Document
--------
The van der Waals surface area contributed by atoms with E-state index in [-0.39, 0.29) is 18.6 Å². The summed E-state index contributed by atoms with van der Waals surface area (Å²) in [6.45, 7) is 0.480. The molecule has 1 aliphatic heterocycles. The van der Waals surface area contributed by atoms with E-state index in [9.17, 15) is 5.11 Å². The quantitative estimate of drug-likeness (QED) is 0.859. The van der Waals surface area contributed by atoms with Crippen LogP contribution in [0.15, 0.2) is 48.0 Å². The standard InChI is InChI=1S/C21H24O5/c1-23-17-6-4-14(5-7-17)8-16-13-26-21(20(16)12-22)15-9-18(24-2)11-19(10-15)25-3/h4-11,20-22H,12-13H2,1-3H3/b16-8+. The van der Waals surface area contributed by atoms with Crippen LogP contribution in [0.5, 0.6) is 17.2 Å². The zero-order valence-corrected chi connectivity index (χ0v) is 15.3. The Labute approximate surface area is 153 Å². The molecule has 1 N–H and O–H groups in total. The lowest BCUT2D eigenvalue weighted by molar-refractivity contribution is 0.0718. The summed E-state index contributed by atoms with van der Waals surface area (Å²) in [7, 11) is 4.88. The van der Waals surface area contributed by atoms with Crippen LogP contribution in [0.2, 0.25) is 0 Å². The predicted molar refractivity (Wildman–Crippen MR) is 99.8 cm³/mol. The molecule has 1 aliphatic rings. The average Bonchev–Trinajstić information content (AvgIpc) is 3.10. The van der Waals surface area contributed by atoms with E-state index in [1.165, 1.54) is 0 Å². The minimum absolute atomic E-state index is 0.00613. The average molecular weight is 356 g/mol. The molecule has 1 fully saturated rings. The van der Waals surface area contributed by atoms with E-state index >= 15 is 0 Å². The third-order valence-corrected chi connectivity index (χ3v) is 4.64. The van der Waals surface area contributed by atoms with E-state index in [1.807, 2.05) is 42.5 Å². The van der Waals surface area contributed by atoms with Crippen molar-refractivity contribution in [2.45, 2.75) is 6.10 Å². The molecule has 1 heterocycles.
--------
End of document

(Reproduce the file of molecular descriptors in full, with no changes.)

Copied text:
The van der Waals surface area contributed by atoms with E-state index in [-0.39, 0.29) is 18.6 Å². The summed E-state index contributed by atoms with van der Waals surface area (Å²) in [6.45, 7) is 0.480. The molecule has 1 aliphatic heterocycles. The van der Waals surface area contributed by atoms with E-state index in [9.17, 15) is 5.11 Å². The quantitative estimate of drug-likeness (QED) is 0.859. The van der Waals surface area contributed by atoms with Crippen LogP contribution in [0.15, 0.2) is 48.0 Å². The standard InChI is InChI=1S/C21H24O5/c1-23-17-6-4-14(5-7-17)8-16-13-26-21(20(16)12-22)15-9-18(24-2)11-19(10-15)25-3/h4-11,20-22H,12-13H2,1-3H3/b16-8+. The van der Waals surface area contributed by atoms with Crippen LogP contribution in [0.5, 0.6) is 17.2 Å². The zero-order valence-corrected chi connectivity index (χ0v) is 15.3. The Labute approximate surface area is 153 Å². The molecule has 1 N–H and O–H groups in total. The lowest BCUT2D eigenvalue weighted by molar-refractivity contribution is 0.0718. The summed E-state index contributed by atoms with van der Waals surface area (Å²) in [7, 11) is 4.88. The van der Waals surface area contributed by atoms with Crippen LogP contribution in [0.2, 0.25) is 0 Å². The predicted molar refractivity (Wildman–Crippen MR) is 99.8 cm³/mol. The molecule has 1 aliphatic rings. The average Bonchev–Trinajstić information content (AvgIpc) is 3.10. The van der Waals surface area contributed by atoms with E-state index in [1.165, 1.54) is 0 Å². The minimum absolute atomic E-state index is 0.00613. The average molecular weight is 356 g/mol. The molecule has 1 fully saturated rings. The van der Waals surface area contributed by atoms with E-state index >= 15 is 0 Å². The third-order valence-corrected chi connectivity index (χ3v) is 4.64. The van der Waals surface area contributed by atoms with E-state index in [1.807, 2.05) is 42.5 Å². The van der Waals surface area contributed by atoms with Crippen molar-refractivity contribution in [2.45, 2.75) is 6.10 Å². The molecule has 1 heterocycles.